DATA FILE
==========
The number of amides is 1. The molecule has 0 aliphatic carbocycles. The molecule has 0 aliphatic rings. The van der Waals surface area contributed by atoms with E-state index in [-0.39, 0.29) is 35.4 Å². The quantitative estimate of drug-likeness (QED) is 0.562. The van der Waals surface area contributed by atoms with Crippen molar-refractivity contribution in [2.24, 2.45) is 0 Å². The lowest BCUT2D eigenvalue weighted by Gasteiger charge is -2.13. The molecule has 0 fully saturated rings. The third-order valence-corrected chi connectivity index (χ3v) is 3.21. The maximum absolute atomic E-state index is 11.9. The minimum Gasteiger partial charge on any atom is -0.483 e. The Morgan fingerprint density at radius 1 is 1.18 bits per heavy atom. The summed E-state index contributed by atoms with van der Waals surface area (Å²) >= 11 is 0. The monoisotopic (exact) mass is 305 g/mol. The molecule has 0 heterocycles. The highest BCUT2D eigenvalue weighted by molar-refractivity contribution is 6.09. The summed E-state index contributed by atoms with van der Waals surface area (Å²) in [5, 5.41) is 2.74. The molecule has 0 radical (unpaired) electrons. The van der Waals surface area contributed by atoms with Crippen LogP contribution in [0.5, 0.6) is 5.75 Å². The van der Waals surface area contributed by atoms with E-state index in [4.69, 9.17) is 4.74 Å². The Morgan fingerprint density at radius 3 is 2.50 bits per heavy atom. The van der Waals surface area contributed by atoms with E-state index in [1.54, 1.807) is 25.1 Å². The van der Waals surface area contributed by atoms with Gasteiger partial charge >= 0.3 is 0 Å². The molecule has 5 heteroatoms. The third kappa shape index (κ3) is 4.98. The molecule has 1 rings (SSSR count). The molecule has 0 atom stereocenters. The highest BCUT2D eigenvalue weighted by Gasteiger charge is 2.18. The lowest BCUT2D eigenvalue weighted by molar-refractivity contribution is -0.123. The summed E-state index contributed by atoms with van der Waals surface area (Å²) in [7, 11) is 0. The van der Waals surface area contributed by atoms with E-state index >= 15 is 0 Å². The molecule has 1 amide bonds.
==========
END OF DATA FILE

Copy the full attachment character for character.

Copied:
The number of amides is 1. The molecule has 0 aliphatic carbocycles. The molecule has 0 aliphatic rings. The van der Waals surface area contributed by atoms with E-state index in [-0.39, 0.29) is 35.4 Å². The quantitative estimate of drug-likeness (QED) is 0.562. The van der Waals surface area contributed by atoms with Crippen molar-refractivity contribution in [2.24, 2.45) is 0 Å². The lowest BCUT2D eigenvalue weighted by Gasteiger charge is -2.13. The molecule has 0 fully saturated rings. The third-order valence-corrected chi connectivity index (χ3v) is 3.21. The maximum absolute atomic E-state index is 11.9. The minimum Gasteiger partial charge on any atom is -0.483 e. The Morgan fingerprint density at radius 1 is 1.18 bits per heavy atom. The summed E-state index contributed by atoms with van der Waals surface area (Å²) >= 11 is 0. The monoisotopic (exact) mass is 305 g/mol. The molecule has 0 heterocycles. The highest BCUT2D eigenvalue weighted by molar-refractivity contribution is 6.09. The summed E-state index contributed by atoms with van der Waals surface area (Å²) in [5, 5.41) is 2.74. The molecule has 0 radical (unpaired) electrons. The van der Waals surface area contributed by atoms with Crippen LogP contribution in [0.5, 0.6) is 5.75 Å². The van der Waals surface area contributed by atoms with E-state index in [4.69, 9.17) is 4.74 Å². The Morgan fingerprint density at radius 3 is 2.50 bits per heavy atom. The van der Waals surface area contributed by atoms with E-state index in [1.54, 1.807) is 25.1 Å². The van der Waals surface area contributed by atoms with Gasteiger partial charge >= 0.3 is 0 Å². The molecule has 5 heteroatoms. The third kappa shape index (κ3) is 4.98. The molecule has 1 rings (SSSR count). The molecule has 0 atom stereocenters. The highest BCUT2D eigenvalue weighted by Gasteiger charge is 2.18. The lowest BCUT2D eigenvalue weighted by molar-refractivity contribution is -0.123. The summed E-state index contributed by atoms with van der Waals surface area (Å²) in [7, 11) is 0. The van der Waals surface area contributed by atoms with E-state index >= 15 is 0 Å². The molecule has 1 amide bonds.